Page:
How slightly weird dice make Culdcept Revolt a much more tactical game

Culdcept Revolt is the latest in a line of board-based strategy games that, while tactically deep, have generally kept to their particular method of doing things for two decades. Revolt certainly changes some things around elsewhere, but its biggest contribution to the series is what would seem at first to be a simple, inconsequential change to how players move around.

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What do you need to know about PopoloCrois?

Something really weird happened last year. A PopoloCrois game was released outside of Japan. Well, to be fair, it was simultaneously a Story of Seasons. That helped its odds quite a bit. But while everyone is (or should be) rather familiar with that series of farming simulations, the same may not be able to be said for PopoloCrois. Michibiku to the rescue! Let’s learn more about this charming RPG series.

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Review: Mononoke Forest is a soothing strategic simulation

Every once in a while, you come across a game where the whole reason for its existence seems to be as cute as it can possibly be. Maybe, if you are lucky, the rest of the game will have a sense of purpose and offer actually engaging gameplay. With Mononoke Forest, we have a game that nails that balance. This eShop exclusive is absolutely precious, but it also has compelling gameplay. It is a thoroughly pleasant thing.

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Examining the Zero Escape series’ many rooms

August 2017 is a big month for the Zero Escape series. This marks the first time that every entry in the trilogy is available on the PlayStation 4. Zero Escape: Zero Time Dilemma has made its way to the console for the first time. Which means it is a perfect time for someone to begin playing these thrillers. But where are can someone find them and how do they get started?

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The 3DS is at home in the slow life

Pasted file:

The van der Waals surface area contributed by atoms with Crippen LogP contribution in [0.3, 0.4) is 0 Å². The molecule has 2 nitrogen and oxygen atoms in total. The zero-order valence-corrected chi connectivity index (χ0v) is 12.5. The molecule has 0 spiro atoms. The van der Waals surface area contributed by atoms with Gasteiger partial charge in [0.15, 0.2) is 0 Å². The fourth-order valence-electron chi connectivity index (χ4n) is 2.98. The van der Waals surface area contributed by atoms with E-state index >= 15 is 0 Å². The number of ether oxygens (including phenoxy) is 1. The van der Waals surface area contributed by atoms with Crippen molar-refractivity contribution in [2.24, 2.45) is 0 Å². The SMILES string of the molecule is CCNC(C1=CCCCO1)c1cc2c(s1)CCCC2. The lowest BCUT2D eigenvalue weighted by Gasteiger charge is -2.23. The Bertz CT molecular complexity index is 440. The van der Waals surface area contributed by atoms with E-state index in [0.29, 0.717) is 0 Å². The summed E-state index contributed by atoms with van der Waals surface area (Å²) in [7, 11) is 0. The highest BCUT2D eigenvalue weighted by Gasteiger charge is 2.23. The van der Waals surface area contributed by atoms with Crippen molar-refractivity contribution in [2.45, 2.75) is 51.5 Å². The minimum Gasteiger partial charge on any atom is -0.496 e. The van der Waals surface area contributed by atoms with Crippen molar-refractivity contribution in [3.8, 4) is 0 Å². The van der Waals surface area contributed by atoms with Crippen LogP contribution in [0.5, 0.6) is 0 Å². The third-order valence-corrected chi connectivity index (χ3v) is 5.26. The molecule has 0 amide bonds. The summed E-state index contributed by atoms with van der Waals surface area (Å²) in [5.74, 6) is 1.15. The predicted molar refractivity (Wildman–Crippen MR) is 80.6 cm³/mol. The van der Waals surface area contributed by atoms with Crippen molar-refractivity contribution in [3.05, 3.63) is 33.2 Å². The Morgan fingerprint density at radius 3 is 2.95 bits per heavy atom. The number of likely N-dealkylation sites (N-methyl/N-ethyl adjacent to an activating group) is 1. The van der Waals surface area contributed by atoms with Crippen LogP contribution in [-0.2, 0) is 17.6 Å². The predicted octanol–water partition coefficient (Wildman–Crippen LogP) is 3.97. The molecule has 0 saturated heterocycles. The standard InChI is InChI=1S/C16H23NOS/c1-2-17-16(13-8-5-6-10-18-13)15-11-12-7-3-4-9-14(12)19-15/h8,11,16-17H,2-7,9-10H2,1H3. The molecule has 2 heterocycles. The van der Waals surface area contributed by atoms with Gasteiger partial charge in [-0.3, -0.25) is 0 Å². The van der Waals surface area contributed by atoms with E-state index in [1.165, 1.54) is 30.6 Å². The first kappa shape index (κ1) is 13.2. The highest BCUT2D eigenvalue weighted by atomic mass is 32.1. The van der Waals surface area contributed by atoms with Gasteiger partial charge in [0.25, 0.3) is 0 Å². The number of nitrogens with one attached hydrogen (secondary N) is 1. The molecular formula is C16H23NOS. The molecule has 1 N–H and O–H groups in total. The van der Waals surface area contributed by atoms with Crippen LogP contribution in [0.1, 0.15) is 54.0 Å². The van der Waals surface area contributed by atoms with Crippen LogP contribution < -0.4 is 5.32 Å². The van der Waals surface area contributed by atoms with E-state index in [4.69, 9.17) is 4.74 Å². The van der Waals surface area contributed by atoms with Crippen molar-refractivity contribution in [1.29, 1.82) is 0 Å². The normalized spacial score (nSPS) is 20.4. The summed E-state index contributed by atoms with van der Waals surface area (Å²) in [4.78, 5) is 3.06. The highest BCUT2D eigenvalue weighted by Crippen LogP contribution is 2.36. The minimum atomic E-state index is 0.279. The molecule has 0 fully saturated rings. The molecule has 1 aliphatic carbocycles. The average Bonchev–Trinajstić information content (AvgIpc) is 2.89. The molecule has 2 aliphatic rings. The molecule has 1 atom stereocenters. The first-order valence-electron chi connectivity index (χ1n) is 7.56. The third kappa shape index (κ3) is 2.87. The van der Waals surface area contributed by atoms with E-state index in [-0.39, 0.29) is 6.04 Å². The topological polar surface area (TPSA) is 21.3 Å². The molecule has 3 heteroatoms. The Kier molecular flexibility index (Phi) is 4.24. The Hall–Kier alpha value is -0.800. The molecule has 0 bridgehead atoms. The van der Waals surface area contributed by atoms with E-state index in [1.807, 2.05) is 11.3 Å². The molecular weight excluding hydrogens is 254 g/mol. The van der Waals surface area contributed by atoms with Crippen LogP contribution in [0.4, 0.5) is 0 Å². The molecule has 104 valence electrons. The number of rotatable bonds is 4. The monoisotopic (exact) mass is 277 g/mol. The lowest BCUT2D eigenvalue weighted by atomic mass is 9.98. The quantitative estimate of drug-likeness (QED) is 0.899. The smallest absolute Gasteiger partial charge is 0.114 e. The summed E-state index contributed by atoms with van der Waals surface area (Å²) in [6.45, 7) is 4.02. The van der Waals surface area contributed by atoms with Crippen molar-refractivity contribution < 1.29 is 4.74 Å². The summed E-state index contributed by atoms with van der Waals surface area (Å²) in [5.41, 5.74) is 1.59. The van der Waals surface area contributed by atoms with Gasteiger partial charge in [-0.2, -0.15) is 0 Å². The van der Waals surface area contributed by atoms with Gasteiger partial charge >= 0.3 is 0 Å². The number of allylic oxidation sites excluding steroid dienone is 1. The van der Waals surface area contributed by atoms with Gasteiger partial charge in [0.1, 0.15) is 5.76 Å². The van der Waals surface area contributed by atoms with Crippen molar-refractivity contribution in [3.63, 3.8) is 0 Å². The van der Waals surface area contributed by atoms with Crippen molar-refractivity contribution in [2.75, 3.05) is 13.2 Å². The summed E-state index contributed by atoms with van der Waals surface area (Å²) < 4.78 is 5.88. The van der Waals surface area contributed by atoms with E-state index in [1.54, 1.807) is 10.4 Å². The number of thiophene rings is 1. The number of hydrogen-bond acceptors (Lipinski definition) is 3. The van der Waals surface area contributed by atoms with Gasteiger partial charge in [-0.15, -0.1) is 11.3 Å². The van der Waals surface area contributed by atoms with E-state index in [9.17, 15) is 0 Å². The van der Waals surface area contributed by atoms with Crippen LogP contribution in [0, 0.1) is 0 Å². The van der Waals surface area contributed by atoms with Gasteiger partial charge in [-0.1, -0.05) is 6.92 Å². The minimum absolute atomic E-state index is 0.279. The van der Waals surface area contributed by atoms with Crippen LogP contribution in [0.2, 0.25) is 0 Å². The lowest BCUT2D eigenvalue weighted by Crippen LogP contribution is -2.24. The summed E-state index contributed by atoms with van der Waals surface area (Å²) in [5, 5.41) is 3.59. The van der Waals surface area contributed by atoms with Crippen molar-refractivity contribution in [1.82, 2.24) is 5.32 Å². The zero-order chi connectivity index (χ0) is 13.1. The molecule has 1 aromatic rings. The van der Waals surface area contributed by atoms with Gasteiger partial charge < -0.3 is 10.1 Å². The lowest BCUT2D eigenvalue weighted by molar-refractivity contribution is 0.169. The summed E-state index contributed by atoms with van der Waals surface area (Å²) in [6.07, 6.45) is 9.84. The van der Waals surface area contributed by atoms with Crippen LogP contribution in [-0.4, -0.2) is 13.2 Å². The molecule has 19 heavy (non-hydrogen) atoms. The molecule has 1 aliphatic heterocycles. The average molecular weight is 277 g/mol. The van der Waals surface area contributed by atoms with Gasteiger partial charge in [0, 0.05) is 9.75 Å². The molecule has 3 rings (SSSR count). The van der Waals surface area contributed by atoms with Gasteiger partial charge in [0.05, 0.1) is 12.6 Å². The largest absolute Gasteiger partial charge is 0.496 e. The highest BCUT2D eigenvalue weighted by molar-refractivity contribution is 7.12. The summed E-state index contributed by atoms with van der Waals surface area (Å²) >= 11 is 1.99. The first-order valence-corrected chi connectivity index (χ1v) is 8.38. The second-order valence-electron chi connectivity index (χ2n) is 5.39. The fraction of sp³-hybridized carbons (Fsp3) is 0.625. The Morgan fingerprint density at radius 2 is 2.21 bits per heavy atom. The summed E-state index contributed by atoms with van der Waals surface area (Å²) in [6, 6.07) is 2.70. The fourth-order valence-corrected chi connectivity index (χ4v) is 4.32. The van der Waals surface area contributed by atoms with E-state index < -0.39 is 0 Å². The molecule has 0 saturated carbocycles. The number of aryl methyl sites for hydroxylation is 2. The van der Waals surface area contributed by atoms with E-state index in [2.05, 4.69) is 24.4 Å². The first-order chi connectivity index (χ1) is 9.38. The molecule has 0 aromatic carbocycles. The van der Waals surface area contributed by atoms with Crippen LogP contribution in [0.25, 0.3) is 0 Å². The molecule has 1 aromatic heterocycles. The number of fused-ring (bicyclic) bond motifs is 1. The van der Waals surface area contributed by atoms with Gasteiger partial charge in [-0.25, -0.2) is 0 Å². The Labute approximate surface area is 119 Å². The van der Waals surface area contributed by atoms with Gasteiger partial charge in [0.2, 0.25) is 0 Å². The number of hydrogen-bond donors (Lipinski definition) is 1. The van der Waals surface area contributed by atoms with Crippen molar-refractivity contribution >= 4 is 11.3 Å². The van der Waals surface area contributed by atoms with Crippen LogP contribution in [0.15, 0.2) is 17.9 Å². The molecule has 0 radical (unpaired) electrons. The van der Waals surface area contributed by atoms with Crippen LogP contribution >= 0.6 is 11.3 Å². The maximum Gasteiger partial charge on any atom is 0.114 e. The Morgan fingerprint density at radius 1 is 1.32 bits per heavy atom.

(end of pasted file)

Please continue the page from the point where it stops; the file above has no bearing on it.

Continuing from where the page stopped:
Lazy summers. Low-key evenings. Quiet breaks. Games have long existed to be best at these times, reveling not in excitement and epic consequences but in the smaller things. It’s a few minutes here to customize your home, some optimization or upkeep as you make small but steady progress. And never has a system been as good at this sort of low-stakes play as the Nintendo 3DS.

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Review: Ever Oasis shines, subsists in shifting sands

Ever Oasis‘ release timing is ideal for what it’s trying to do: be, much as its name implies, a respite from the hot, dry days of summer. To be a tale about rallying and working together to keep on living and fight away the darkness that pervades our world. To bring refreshment through familiarity and sustenance, seeking not to wow you with style and taste but to quench a more primal, nostalgic thirst.

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Pictlogica Final Fantasy makes Picross feel RPG-like

When it comes to nonogram games, there’s one name you can’t escape. It is Jupiter Corporation, the developer behind games like Mario’s Picross, Mario’s Super Picross, Picross DS, Club Nintendo Picross, Picross e, Pokemon Picross, My Nintendo Picross: The Legend of Zelda: Twilight Princess and now Pictlogica Final Fantasy. The studio is no stranger to themed puzzles, to be sure. It has even taken time to implement elements from the original series into the games, with Pokemon Picross allowing you to take a team of Pokemon you have unlocked into battle with you and make use of their abilities. With Pictlogica Final Fantasy, they do it again. Except this time, it makes the game feel a bit like an RPG.

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